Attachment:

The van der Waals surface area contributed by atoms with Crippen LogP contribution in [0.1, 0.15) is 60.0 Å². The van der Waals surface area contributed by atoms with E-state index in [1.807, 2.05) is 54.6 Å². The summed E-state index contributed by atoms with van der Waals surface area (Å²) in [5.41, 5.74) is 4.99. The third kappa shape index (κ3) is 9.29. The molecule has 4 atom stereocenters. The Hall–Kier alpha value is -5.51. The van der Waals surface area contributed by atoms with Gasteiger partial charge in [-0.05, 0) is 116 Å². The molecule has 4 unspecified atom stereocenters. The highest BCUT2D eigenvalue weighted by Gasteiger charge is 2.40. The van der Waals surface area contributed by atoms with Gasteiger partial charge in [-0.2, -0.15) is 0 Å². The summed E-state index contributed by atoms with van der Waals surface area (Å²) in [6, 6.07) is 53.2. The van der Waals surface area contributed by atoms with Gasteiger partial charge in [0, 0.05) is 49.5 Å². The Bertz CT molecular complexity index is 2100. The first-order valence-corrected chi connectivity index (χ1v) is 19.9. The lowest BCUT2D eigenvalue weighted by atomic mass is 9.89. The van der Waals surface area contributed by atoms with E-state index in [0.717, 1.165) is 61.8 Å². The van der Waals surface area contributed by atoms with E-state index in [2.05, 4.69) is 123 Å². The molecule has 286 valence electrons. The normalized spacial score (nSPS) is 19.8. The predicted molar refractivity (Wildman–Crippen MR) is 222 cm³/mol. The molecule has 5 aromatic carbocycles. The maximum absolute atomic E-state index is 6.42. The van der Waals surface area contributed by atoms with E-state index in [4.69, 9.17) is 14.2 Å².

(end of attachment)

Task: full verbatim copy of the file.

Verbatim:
The van der Waals surface area contributed by atoms with Crippen LogP contribution in [0.1, 0.15) is 60.0 Å². The van der Waals surface area contributed by atoms with E-state index in [1.807, 2.05) is 54.6 Å². The summed E-state index contributed by atoms with van der Waals surface area (Å²) in [5.41, 5.74) is 4.99. The third kappa shape index (κ3) is 9.29. The molecule has 4 atom stereocenters. The Hall–Kier alpha value is -5.51. The van der Waals surface area contributed by atoms with Gasteiger partial charge in [-0.05, 0) is 116 Å². The molecule has 4 unspecified atom stereocenters. The highest BCUT2D eigenvalue weighted by Gasteiger charge is 2.40. The van der Waals surface area contributed by atoms with Gasteiger partial charge in [-0.2, -0.15) is 0 Å². The summed E-state index contributed by atoms with van der Waals surface area (Å²) in [6, 6.07) is 53.2. The van der Waals surface area contributed by atoms with Gasteiger partial charge in [0, 0.05) is 49.5 Å². The Bertz CT molecular complexity index is 2100. The first-order valence-corrected chi connectivity index (χ1v) is 19.9. The lowest BCUT2D eigenvalue weighted by atomic mass is 9.89. The van der Waals surface area contributed by atoms with E-state index in [0.717, 1.165) is 61.8 Å². The van der Waals surface area contributed by atoms with E-state index in [2.05, 4.69) is 123 Å². The molecule has 286 valence electrons. The normalized spacial score (nSPS) is 19.8. The predicted molar refractivity (Wildman–Crippen MR) is 222 cm³/mol. The molecule has 5 aromatic carbocycles. The maximum absolute atomic E-state index is 6.42. The van der Waals surface area contributed by atoms with E-state index in [4.69, 9.17) is 14.2 Å².